(With regard to computing power needed, the architecture being used is so efficient and performs so well that this does not take any special computing assets. In most cases, it will run on the gaming type system being used now. This includes the ability to run much faster than real time when compared to systems that do not use the proper architecture.)
My Solution and Conflict of Interest
I have created a company, Dactle LLC, to utilize DoD/aerospace simulation technology and provide a complete solution. Dactle will provide all of the data, scenarios, and associated models and simulation needed to get to a legitimate L4/5: a full across-the-board-all-model-type digital twin. (With proof of course.) We won’t throw inadequate simulation or scenario tools over the wall and expect anyone to redirect huge quantities of your personnel and focus to set up and use these support tools. We will take care of the entire turn-key simulation and scenario solution so you can concentrate on the already insanely difficult task of building or validating an autonomous vehicle. If anyone one would like to see a demo, please let me know.
Now regarding the clear conflict of interest, It would seem that I am the only person in this industry who passionately pronounces what all the problems are and, by some miracle, has the only complete and accurate solution. Given that, pushback would seem warranted. However, allow me to give you a little history before you do.
When I started this journey a couple years ago, I was well aware that this conflict could exist. I tried to avoid that by reaching out to the simulation companies in this industry to make them aware of the issues and how to remedy them. Unfortunately, I ran in to two different responses. The IT/gaming/Silicon Valley folks ignored me. The vehicle manufacturing simulation folks paid attention but deferred by saying that when their customers figure out the flaws exist and pay for the fixes, they will redo their systems or make a new version. Keep in mind that customers will likely only know there is an issue when real-world tragedies occur. And that itself will probably require several tragedies before the coincidence is brought forward. As these responses were unacceptable, I decided to create a company and reach out to DoD/aerospace, find the right partner, and take this on myself.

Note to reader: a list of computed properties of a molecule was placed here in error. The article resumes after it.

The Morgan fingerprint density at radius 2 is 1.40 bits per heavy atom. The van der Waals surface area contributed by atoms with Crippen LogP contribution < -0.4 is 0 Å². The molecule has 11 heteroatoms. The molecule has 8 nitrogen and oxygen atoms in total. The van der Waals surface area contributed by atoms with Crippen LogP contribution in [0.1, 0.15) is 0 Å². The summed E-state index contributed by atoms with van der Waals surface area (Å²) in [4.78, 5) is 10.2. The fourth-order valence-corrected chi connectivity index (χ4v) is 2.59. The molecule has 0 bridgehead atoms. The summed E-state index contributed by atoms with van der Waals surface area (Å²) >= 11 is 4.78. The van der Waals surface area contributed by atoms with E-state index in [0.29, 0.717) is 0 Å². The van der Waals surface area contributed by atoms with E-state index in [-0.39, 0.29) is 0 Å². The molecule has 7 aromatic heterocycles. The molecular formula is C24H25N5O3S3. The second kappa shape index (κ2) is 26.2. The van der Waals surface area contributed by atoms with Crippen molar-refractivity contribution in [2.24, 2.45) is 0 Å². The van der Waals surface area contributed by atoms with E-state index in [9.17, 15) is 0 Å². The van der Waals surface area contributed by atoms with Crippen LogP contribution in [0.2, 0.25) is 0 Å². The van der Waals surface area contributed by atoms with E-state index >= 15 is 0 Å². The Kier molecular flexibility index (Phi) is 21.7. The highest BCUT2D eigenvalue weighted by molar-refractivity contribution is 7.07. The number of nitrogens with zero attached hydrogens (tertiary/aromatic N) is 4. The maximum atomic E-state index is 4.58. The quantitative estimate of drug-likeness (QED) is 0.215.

(Why wouldn’t the simulation companies in this space upgrade their systems to use the best technology if they know their systems have significant capability gaps? They realize they would have to tell their customers, stakeholders, and financial backers that their technology is significantly flawed and would have to conduct a major rewrite of their entire system. Something they had no idea should be done, could be done, and know how to get it done. Then they would have to replace all the systems out there or sell a second version and maintain both of them perpetually.)
The other information I would like you to consider regarding my motives is my pedigree. I have always been demonstrably mission-focused. Particularly where it involves safety and security. That started with my being an anti-submarine warfare electronics technician in the U.S. Navy to becoming a communications officer and the leading communications engineer for the counter-terrorism group at the U.S. State Department. Then on to almost 15 years at Lockheed Martin where I worked in aircraft simulation, C4SIR, and the Aegis Weapon System as a systems engineer or project manager. And finally, as senior program manager and software engineering manager for all of NORAD after 9/11. Most specifically though, I was a post-9/11 whistleblower. As the C4ISR systems engineer for a major portion of the U.S. Coast Guard upgrade program called Deepwater, I raised several critical safety and security issues. This culminated in my being a lead witness at a congressional hearing, receiving the IEEE Barus Ethics Award, being featured on 60 Minutes, part of a documentary called “War on Whistleblowers,” and in several books on ethics. If you Google me and terms like IEEE Barus Ethics award, Deepwater, or even James Comey, you can see the story for yourself. (James Comey was Lockheed’s lead counsel in 2006).